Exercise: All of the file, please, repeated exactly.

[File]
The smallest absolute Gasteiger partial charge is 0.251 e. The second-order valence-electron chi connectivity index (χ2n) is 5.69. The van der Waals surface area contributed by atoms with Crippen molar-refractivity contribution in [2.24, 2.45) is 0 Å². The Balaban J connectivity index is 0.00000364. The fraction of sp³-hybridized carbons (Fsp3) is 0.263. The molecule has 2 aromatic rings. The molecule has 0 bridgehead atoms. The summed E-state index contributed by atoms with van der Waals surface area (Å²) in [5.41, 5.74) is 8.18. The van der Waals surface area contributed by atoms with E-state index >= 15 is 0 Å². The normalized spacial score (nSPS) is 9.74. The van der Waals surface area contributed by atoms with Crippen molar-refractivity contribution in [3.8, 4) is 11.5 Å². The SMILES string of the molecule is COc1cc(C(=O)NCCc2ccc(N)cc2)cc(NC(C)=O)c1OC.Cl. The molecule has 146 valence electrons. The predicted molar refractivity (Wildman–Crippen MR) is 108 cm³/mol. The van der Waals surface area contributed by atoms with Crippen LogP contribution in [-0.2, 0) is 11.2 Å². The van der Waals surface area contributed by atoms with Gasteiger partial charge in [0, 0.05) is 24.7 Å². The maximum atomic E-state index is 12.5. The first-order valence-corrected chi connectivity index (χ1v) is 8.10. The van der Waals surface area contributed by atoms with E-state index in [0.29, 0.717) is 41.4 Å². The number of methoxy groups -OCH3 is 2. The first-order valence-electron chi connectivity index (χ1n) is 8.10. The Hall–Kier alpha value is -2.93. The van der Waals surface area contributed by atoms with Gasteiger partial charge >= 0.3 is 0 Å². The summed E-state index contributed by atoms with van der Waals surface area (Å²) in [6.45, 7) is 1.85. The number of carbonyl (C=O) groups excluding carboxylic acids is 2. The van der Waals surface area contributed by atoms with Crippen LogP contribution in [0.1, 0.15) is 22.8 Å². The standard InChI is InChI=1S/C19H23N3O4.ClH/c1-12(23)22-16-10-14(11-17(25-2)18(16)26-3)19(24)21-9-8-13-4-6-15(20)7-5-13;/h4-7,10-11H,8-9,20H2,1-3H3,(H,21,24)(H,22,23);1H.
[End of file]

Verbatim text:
The smallest absolute Gasteiger partial charge is 0.251 e. The second-order valence-electron chi connectivity index (χ2n) is 5.69. The van der Waals surface area contributed by atoms with Crippen molar-refractivity contribution in [2.24, 2.45) is 0 Å². The Balaban J connectivity index is 0.00000364. The fraction of sp³-hybridized carbons (Fsp3) is 0.263. The molecule has 2 aromatic rings. The molecule has 0 bridgehead atoms. The summed E-state index contributed by atoms with van der Waals surface area (Å²) in [5.41, 5.74) is 8.18. The van der Waals surface area contributed by atoms with E-state index >= 15 is 0 Å². The normalized spacial score (nSPS) is 9.74. The van der Waals surface area contributed by atoms with Crippen molar-refractivity contribution in [3.8, 4) is 11.5 Å². The SMILES string of the molecule is COc1cc(C(=O)NCCc2ccc(N)cc2)cc(NC(C)=O)c1OC.Cl. The molecule has 146 valence electrons. The predicted molar refractivity (Wildman–Crippen MR) is 108 cm³/mol. The van der Waals surface area contributed by atoms with Crippen LogP contribution in [-0.2, 0) is 11.2 Å². The van der Waals surface area contributed by atoms with Gasteiger partial charge in [0, 0.05) is 24.7 Å². The maximum atomic E-state index is 12.5. The first-order valence-corrected chi connectivity index (χ1v) is 8.10. The van der Waals surface area contributed by atoms with E-state index in [0.29, 0.717) is 41.4 Å². The number of methoxy groups -OCH3 is 2. The first-order valence-electron chi connectivity index (χ1n) is 8.10. The Hall–Kier alpha value is -2.93. The van der Waals surface area contributed by atoms with Gasteiger partial charge >= 0.3 is 0 Å². The summed E-state index contributed by atoms with van der Waals surface area (Å²) in [6.45, 7) is 1.85. The number of carbonyl (C=O) groups excluding carboxylic acids is 2. The van der Waals surface area contributed by atoms with Crippen LogP contribution in [0.1, 0.15) is 22.8 Å². The standard InChI is InChI=1S/C19H23N3O4.ClH/c1-12(23)22-16-10-14(11-17(25-2)18(16)26-3)19(24)21-9-8-13-4-6-15(20)7-5-13;/h4-7,10-11H,8-9,20H2,1-3H3,(H,21,24)(H,22,23);1H.